Boom-bust population dynamics drive rapid genetic change

Emily J. Stringer, Bernd Gruber, Stephen D. Sarre, Glenda M. Wardle, Scott V. Edwards, Christopher R. Dickman, Aaron C. Greenville, Richard P. Duncan

    Research output: Contribution to journalArticlepeer-review


    Increasing environmental threats and more extreme environmental perturbations place species at risk of population declines, with associated loss of genetic diversity and evolutionary potential. While theory shows that rapid population declines can cause loss of genetic diversity, populations in some environments, like Australia's arid zone, are repeatedly subject to major population fluctuations yet persist and appear able to maintain genetic diversity. Here, we use repeated population sampling over 13 y and genotype-by-sequencing of 1903 individuals to investigate the genetic consequences of repeated population fluctuations in two small mammals in the Australian arid zone. The sandy inland mouse (Pseudomys hermannsburgensis) experiences marked boom-bust population dynamics in response to the highly variable desert environment. We show that heterozygosity levels declined, and population differentiation (FST) increased, during bust periods when populations became small and isolated, but that heterozygosity was rapidly restored during episodic population booms. In contrast, the lesser hairy-footed dunnart (Sminthopsis youngsoni), a desert marsupial that maintains relatively stable population sizes, showed no linear declines in heterozygosity. These results reveal two contrasting ways in which genetic diversity is maintained in highly variable environments. In one species, diversity is conserved through the maintenance of stable population sizes across time. In the other species, diversity is conserved through rapid genetic mixing during population booms that restores heterozygosity lost during population busts.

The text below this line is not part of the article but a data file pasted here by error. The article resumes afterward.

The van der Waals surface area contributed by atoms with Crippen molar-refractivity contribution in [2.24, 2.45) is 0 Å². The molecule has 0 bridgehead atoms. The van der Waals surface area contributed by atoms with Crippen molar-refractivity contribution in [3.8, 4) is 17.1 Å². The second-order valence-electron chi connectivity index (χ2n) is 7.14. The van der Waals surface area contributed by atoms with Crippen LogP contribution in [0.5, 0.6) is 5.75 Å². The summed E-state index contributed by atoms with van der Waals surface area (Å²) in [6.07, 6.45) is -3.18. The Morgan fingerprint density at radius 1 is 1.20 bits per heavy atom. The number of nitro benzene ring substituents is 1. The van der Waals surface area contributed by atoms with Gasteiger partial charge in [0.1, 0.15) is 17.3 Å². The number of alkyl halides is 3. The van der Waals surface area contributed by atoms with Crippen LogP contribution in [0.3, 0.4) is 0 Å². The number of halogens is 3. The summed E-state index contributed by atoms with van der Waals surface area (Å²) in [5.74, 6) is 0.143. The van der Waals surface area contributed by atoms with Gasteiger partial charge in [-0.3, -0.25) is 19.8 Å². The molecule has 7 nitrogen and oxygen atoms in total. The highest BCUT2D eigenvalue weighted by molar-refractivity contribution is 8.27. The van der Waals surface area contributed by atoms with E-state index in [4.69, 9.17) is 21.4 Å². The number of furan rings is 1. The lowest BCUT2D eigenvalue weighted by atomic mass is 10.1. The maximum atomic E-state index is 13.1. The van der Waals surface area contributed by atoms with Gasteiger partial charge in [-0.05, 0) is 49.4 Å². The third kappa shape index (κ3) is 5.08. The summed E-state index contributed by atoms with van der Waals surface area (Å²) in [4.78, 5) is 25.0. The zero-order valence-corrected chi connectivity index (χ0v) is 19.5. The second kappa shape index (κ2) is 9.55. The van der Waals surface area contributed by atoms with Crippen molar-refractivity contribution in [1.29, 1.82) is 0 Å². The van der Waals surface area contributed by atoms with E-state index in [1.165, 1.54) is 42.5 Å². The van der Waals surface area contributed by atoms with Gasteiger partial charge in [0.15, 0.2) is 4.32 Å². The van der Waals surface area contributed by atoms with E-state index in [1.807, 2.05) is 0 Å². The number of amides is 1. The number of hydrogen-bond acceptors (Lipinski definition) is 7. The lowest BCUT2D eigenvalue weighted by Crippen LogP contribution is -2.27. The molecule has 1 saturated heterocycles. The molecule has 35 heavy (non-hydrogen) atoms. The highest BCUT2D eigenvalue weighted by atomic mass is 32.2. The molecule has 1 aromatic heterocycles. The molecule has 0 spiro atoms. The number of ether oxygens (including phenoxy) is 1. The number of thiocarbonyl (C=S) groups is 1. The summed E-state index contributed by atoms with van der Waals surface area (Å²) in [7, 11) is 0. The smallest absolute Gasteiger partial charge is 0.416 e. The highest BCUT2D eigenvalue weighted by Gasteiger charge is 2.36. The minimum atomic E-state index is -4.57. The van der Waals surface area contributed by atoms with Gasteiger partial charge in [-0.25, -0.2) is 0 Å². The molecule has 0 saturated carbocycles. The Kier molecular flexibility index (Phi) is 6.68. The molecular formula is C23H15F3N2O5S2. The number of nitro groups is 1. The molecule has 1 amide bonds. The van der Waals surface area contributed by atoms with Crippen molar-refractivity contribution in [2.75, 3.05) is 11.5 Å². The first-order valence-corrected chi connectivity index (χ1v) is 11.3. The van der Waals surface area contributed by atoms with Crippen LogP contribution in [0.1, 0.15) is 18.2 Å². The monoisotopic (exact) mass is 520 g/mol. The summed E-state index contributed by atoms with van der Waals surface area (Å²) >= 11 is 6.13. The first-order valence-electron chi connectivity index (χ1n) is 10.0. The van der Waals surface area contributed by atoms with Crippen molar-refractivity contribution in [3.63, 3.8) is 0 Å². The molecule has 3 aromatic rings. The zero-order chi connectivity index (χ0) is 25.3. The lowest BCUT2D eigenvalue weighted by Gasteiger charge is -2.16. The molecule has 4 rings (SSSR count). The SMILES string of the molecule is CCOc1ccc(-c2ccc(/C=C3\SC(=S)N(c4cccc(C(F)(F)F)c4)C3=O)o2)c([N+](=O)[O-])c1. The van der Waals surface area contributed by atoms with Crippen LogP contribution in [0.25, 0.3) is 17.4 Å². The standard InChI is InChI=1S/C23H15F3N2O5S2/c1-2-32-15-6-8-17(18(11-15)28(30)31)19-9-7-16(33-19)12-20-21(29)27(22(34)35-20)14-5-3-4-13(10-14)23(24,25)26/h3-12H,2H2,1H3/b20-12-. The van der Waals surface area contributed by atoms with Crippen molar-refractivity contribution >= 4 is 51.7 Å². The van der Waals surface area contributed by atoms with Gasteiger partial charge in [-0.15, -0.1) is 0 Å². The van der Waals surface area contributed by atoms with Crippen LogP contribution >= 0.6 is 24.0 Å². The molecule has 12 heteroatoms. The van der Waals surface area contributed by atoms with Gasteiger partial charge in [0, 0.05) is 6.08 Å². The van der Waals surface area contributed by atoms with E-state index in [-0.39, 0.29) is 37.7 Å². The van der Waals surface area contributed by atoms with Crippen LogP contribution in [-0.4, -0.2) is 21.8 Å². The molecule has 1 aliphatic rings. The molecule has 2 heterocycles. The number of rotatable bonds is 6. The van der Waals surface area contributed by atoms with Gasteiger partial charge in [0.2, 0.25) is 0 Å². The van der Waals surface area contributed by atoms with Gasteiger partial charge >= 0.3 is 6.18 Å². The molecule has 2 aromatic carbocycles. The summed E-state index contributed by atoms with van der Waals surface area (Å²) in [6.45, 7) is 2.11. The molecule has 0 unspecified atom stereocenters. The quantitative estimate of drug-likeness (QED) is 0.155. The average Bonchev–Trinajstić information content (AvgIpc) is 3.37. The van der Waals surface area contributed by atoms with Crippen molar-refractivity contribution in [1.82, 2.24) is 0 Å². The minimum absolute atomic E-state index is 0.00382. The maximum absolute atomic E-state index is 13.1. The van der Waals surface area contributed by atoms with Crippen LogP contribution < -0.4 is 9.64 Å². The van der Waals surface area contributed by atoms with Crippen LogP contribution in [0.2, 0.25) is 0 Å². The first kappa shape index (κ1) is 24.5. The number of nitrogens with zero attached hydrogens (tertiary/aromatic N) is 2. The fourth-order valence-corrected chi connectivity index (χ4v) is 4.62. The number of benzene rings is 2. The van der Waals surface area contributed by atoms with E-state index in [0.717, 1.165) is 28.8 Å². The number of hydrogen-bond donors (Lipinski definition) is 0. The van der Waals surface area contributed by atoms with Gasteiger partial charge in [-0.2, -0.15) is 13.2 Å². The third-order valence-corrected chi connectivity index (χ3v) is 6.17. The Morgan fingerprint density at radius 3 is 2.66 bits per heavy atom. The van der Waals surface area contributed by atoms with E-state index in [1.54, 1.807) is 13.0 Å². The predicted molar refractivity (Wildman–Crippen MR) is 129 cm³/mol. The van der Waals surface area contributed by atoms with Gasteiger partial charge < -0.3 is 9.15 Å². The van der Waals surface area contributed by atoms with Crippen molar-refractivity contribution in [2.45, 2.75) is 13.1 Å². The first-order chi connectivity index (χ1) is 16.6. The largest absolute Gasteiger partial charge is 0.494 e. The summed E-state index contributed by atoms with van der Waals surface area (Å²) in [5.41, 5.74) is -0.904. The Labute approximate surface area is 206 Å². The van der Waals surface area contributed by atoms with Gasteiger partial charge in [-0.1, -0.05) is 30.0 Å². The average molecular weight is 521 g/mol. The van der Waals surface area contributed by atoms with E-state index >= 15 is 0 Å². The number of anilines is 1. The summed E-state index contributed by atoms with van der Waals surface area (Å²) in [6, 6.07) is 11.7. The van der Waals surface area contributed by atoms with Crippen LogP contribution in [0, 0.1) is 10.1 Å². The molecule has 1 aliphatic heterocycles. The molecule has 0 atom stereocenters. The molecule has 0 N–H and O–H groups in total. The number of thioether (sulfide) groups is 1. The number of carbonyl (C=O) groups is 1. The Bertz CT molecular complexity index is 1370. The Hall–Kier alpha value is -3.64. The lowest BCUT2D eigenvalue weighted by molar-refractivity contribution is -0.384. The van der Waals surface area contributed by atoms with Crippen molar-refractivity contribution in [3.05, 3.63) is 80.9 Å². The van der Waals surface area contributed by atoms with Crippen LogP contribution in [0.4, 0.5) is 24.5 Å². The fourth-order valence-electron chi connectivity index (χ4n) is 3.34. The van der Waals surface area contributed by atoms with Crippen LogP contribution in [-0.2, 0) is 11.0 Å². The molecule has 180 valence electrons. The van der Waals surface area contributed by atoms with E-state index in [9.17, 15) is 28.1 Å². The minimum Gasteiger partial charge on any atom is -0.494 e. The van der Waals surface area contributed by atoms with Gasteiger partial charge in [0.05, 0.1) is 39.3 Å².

Original languageEnglish
    Article numbere2320590121
    Pages (from-to)1-10
    Number of pages10
    JournalProceedings of the National Academy of Sciences of the United States of America
    Issue number18
    Publication statusPublished - Apr 2024


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